When undertaking, it is necessary to turn a deaf ear

For a business to develop, among many other factors, it is necessary to learn when to know how to listen and when to turn deaf.

We could say that the development of a business is similar to that of living beings. You have to feel the desire to create something new and before giving birth to it, you have to feed it, take care of it, dream of the life we ​​want for the new being (startup), create the conditions to create it, think about what we need for it to become what it is. what we expect, etc.

A startup is that longed-for child.

And let's tell the truth, would we have or stop having children based on each other's opinion? Would we clothe him, educate him, feed him according to what others tell us?

I didn't do it with my children, I don't think any of you in your right mind would allow it either.

The same thing happens with your startup. Many people will want to tell you what to do, how and when to do it. We can't stop them from doing it, but we can turn a deaf ear and pay attention to ourselves. It doesn't matter if they are your calculations, measurements, strategies, hunches or intuitions. They are yours and they are the first ones to listen to.

It is learning to prioritize yourself, strengthening self-esteem and having the opportunity to learn from your own successes and mistakes.

Harry Houdini already said it: “What the eyes see and the ears hear, the mind believes”

Playing deaf is neither arrogance nor a lack of humility. The convinced entrepreneur recognizes that he needs to learn from his more experienced peers. And that's where the skill of knowing how to listen comes in.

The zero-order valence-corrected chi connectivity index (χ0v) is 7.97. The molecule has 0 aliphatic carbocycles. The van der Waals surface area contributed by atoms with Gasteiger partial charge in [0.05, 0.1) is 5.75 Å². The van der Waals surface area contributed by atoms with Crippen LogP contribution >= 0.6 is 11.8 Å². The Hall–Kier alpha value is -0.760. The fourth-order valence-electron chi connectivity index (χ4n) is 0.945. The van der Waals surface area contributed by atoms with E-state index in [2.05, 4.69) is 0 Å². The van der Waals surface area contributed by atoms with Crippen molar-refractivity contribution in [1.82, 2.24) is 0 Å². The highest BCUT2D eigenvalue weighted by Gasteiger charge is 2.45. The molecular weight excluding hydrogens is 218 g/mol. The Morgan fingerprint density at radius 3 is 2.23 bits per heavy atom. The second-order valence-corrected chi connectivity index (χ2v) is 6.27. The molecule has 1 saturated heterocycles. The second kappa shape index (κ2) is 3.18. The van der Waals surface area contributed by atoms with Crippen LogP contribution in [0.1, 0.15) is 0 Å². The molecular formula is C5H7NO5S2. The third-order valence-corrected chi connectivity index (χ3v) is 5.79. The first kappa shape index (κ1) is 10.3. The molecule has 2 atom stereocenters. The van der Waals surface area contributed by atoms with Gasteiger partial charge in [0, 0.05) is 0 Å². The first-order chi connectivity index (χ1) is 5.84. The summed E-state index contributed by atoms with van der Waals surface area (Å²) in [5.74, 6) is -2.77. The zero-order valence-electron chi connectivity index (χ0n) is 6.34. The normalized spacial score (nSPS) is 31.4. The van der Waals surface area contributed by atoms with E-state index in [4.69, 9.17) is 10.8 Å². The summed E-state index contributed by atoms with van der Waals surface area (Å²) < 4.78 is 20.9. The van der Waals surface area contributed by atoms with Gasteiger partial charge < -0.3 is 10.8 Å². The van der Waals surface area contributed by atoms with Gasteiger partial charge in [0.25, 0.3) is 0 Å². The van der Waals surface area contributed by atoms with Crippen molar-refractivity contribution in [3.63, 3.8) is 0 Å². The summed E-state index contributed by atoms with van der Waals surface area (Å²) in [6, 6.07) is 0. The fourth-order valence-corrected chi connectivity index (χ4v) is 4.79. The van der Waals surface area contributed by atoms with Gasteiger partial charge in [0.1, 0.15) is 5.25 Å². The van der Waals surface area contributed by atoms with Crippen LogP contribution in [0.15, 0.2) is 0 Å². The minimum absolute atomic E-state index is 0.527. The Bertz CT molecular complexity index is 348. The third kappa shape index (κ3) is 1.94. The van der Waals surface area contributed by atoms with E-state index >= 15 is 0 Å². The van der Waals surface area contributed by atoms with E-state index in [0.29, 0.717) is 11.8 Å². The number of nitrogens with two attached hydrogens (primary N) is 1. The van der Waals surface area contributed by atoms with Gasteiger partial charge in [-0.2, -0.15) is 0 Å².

We are going to ask a colleague's opinion, talk to the competition, seek mentoring, ask those who know. It is always necessary because we are not infallible or perfect; The markets are hyperdynamic and there are always unprecedented situations that test us.

Knowing how to listen is as important as pretending to be deaf. They are two sides of the same coin. On one side, those we turn to give their opinion and on the other side, the chatter of well-intentioned and envious people accumulates whose opinion we never ask.

«In a village, one day a big competition was organized. Fifty 10-meter-high smooth wooden masts were installed and soaped. Participants had to climb to the top, lifting an additional load equivalent to each individual's weight.

Seeing the difficulty of the test, the villagers looked at the participants and commented loudly: 'That is impossible, no one can achieve it, they will not exceed two meters'.

As the candidates desperately tried to climb the pole and failed to rise, the public's affirmations grew: 'No one is going to get it, this test is impossible'.

Quickly, most participants stopped trying. Only a dozen managed to lift themselves a little with their heavy load along the slippery mast.

Seeing the tremendous effort of those who followed, the public spoke again. “They have barely gained ground. They are getting tired for nothing. These masts are too long. Nobody can get it”.

Within a few minutes, almost all the candidates became discouraged and dropped out. There is only one competitor left. Under the astonished gaze of the public, a small man advanced little by little and with great effort towards the top.

When he reached the halfway point, showing great fatigue, the spectators commented: 'He has proven to be brave. What a shame it's not going to be of any use to you. He is already very tired. He should quit now. Better to give up now than when he is totally exhausted and risks falling and hurting himself.'.

But the man continued, and after a tremendous sacrifice, he managed to reach the top of the mast. He took the flag that represented his achievement and let it slide down.

Immediately the crowd surrounded him and asked him: 'How have you done it?'

The man did not respond. He was deaf »

Happy week, happy endeavors, happy life to all.

Marcelo Berenstein

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